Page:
A new algorithm that increases decoder speed contributes to the development of high-speed optical communications links.
This innovation is an efficient algorithm designed to perform bit-to-symbol and symbol-to-bit likelihood mappings that represent a significant portion of the complexity of an error-correction code decoder for high-order constellations. Recent implementation of the algorithm in hardware has yielded an 8-percent reduction in overall area relative to the prior design. This gain resulted from changing just two operations in a complex decoder. Larger gains are possible for larger constellations that are of interest for deep-space optical communications. The algorithm structures the bit-to-symbol/symbol-to-bit operations like a tree that forms a portion of a Fast-Fourier-Transform (FFT). Much like an FFT, the parallel computation may be structured in order to reduce repeated computations. Symmetry in the values was noted and allowed for the reduction of the bit-to-symbol mapping by a factor of 2.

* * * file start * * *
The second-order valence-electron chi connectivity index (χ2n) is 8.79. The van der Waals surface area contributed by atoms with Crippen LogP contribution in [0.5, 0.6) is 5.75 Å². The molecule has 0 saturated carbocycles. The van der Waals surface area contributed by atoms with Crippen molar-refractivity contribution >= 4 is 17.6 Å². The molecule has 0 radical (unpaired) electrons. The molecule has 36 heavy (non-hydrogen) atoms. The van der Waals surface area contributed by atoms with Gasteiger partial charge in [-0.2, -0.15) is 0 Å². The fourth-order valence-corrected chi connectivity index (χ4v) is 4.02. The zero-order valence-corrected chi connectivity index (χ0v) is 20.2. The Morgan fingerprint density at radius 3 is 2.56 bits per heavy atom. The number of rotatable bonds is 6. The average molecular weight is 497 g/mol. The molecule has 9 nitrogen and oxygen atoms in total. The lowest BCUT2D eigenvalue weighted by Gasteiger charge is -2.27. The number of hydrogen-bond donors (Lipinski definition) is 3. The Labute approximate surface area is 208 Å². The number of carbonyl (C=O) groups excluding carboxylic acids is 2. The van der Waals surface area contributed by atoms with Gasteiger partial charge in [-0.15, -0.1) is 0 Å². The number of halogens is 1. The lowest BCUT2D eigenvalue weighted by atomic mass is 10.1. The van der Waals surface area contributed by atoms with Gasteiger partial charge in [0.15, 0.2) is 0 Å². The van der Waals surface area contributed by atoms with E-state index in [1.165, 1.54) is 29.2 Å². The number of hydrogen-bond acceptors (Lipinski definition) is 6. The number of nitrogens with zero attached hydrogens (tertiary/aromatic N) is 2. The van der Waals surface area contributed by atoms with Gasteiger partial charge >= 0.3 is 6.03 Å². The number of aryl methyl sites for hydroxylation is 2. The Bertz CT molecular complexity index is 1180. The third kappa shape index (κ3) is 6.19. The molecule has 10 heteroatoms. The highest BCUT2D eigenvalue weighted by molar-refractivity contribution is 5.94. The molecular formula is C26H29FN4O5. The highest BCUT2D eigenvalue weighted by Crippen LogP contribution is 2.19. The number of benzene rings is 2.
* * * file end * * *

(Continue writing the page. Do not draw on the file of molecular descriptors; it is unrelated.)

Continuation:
This technology can apply to communications channels that use high-order constellations and decode over symbols from that constellation. This would potentially include a large number of communications channels, such as cable modems, disk drives, etc., as well as being a direct improvement to the Optical Communications End-to-End Testbed, which is currently in use to demonstrate, test, and develop deep-space optical communications technology.
This work was done by Bruce E. Moision of Caltech and Michael A. Nakashima of Skillstorm, Incorporated for NASA’s Jet Propulsion Laboratory.
In accordance with Public Law 96-517, the contractor has elected to retain title to this invention. Inquiries concerning rights for its commercial use should be addressed to:
Innovative Technology Assets Management
Mail Stop 202-233
4800 Oak Grove Drive
Pasadena, CA 91109-8099
Refer to NPO-44987, volume and number of this NASA Tech Briefs issue, and the page number.